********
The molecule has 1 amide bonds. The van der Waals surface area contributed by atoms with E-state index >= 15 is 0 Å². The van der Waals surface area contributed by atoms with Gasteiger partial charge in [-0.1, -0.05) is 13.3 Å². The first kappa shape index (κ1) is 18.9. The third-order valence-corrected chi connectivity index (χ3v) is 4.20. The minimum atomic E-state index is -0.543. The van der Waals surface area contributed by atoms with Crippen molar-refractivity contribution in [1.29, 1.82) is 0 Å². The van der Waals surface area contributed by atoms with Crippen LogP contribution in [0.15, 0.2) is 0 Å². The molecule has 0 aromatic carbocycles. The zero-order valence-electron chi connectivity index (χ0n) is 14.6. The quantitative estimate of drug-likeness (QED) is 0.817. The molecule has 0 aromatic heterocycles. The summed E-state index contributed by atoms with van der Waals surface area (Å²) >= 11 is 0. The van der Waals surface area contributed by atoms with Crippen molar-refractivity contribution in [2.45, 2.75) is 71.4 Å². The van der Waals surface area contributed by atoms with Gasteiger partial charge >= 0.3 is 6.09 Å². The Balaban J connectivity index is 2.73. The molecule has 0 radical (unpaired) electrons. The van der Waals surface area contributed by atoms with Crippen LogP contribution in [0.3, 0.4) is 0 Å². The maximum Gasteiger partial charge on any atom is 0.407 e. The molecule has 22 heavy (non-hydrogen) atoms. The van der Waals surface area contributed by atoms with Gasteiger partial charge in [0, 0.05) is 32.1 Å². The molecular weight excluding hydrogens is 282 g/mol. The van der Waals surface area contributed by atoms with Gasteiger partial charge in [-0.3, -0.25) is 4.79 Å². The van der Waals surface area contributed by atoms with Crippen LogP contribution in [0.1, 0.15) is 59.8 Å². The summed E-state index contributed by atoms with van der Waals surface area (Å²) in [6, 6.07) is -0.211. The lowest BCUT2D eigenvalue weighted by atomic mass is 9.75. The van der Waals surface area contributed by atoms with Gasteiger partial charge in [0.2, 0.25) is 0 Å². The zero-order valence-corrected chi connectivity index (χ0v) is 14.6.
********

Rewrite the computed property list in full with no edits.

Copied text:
The molecule has 1 amide bonds. The van der Waals surface area contributed by atoms with E-state index >= 15 is 0 Å². The van der Waals surface area contributed by atoms with Gasteiger partial charge in [-0.1, -0.05) is 13.3 Å². The first kappa shape index (κ1) is 18.9. The third-order valence-corrected chi connectivity index (χ3v) is 4.20. The minimum atomic E-state index is -0.543. The van der Waals surface area contributed by atoms with Crippen molar-refractivity contribution in [1.29, 1.82) is 0 Å². The van der Waals surface area contributed by atoms with Crippen LogP contribution in [0.15, 0.2) is 0 Å². The molecule has 0 aromatic carbocycles. The zero-order valence-electron chi connectivity index (χ0n) is 14.6. The quantitative estimate of drug-likeness (QED) is 0.817. The molecule has 0 aromatic heterocycles. The summed E-state index contributed by atoms with van der Waals surface area (Å²) >= 11 is 0. The van der Waals surface area contributed by atoms with Crippen molar-refractivity contribution in [2.45, 2.75) is 71.4 Å². The van der Waals surface area contributed by atoms with Gasteiger partial charge >= 0.3 is 6.09 Å². The Balaban J connectivity index is 2.73. The molecule has 0 radical (unpaired) electrons. The van der Waals surface area contributed by atoms with Crippen LogP contribution in [0.3, 0.4) is 0 Å². The maximum Gasteiger partial charge on any atom is 0.407 e. The molecule has 22 heavy (non-hydrogen) atoms. The van der Waals surface area contributed by atoms with Gasteiger partial charge in [0, 0.05) is 32.1 Å². The molecular weight excluding hydrogens is 282 g/mol. The van der Waals surface area contributed by atoms with Gasteiger partial charge in [-0.3, -0.25) is 4.79 Å². The van der Waals surface area contributed by atoms with Crippen LogP contribution in [0.1, 0.15) is 59.8 Å². The summed E-state index contributed by atoms with van der Waals surface area (Å²) in [6, 6.07) is -0.211. The lowest BCUT2D eigenvalue weighted by atomic mass is 9.75. The van der Waals surface area contributed by atoms with Gasteiger partial charge in [0.2, 0.25) is 0 Å². The zero-order valence-corrected chi connectivity index (χ0v) is 14.6.